Only Pierre-Edouard Bellemare of the Colorado Avalanche (31) and Carter Rowney (26) of the Anaheim Ducks have a longer active playoff drought than Jets winger Nikolaj Ehlers, who has seven assists in 21 career post-season games.

As I’ve stated before, while this is a fact, it’s not an indictment of Ehlers’ ability, and any suggestion he doesn’t have what it takes to perform on the big stage is nothing but a hot-air narrative.

While Ehlers has downplayed the significance of that statistic when asked about it, you can be sure he’s looking forward to getting rid of that goose egg in the goal column.

His second-period goal Wednesday won’t count on that front, but it came on the type of play that is likely to lead to Ehlers scoring multiple goals when the games matter most.

After defenceman Josh Morrissey started the play with a smart outlet pass, Ehlers drove to the far post in transition and was quick to pounce on a rebound after a hard, low shot from line mate Patrik Laine.

This is the type of thing Ehlers has done all year long, using his speed and going to the hard areas. That’s why Jets head coach Paul Maurice is expecting Ehlers to break through.

“It’s a five-game series, so there’s not a lot of time to do it. But his game has changed this year,” said Maurice. “He’s harder on pucks, he drives the net, he’s competing at a different level than he ever has before, so I think he’s a goal scorer in the playoffs for sure.”

There was an element of concern when Ehlers left practice early last week and then spent time with the second group the day after, but if he was dealing with a minor ailment, he had shown no signs of any lingering effects.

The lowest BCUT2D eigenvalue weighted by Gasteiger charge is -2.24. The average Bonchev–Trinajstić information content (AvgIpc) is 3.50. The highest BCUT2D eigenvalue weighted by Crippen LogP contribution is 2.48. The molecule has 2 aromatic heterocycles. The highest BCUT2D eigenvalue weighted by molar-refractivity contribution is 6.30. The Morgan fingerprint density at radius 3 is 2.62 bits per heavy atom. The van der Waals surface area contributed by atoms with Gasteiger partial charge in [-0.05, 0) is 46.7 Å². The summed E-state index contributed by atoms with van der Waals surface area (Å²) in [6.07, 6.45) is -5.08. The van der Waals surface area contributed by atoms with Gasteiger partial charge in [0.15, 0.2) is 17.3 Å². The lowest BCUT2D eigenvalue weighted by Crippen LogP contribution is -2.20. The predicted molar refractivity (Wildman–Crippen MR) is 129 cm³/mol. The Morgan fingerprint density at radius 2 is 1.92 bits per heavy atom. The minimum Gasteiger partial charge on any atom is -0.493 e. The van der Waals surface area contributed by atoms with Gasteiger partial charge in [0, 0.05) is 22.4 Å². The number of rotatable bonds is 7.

However, just before the mid-way point of the third period, Ehlers got tangled up with Canucks forward Adam Gaudette and he went down the tunnel.

Maurice made sure to say his departure was “100 per cent precautionary” and that he expected Ehlers to be a full participant in the Jets’ practice on Friday after the team uses Thursday as a day off.

Jack is jumping

Jets forward Jack Roslovic was noticeable for the right reasons Wednesday and that could be a sign of things to come.

Roslovic chipped in an assist with a beautiful no-look, backhand pass to Dmitry Kulikov when it looked like he might have a clear path to the net.

The 2015 first-rounder also showcased his speed and skill on several other shifts throughout the contest, and after setting career-bests for goals (12), assists (17) and points (29), Roslovic could be primed for a productive playoff.

The duo of Adam Lowry and Andrew Copp is known for being able to generate plenty of time in the offensive zone on the cycle, and Roslovic has the potential to be a strong finisher on that unit, to go along with his play making.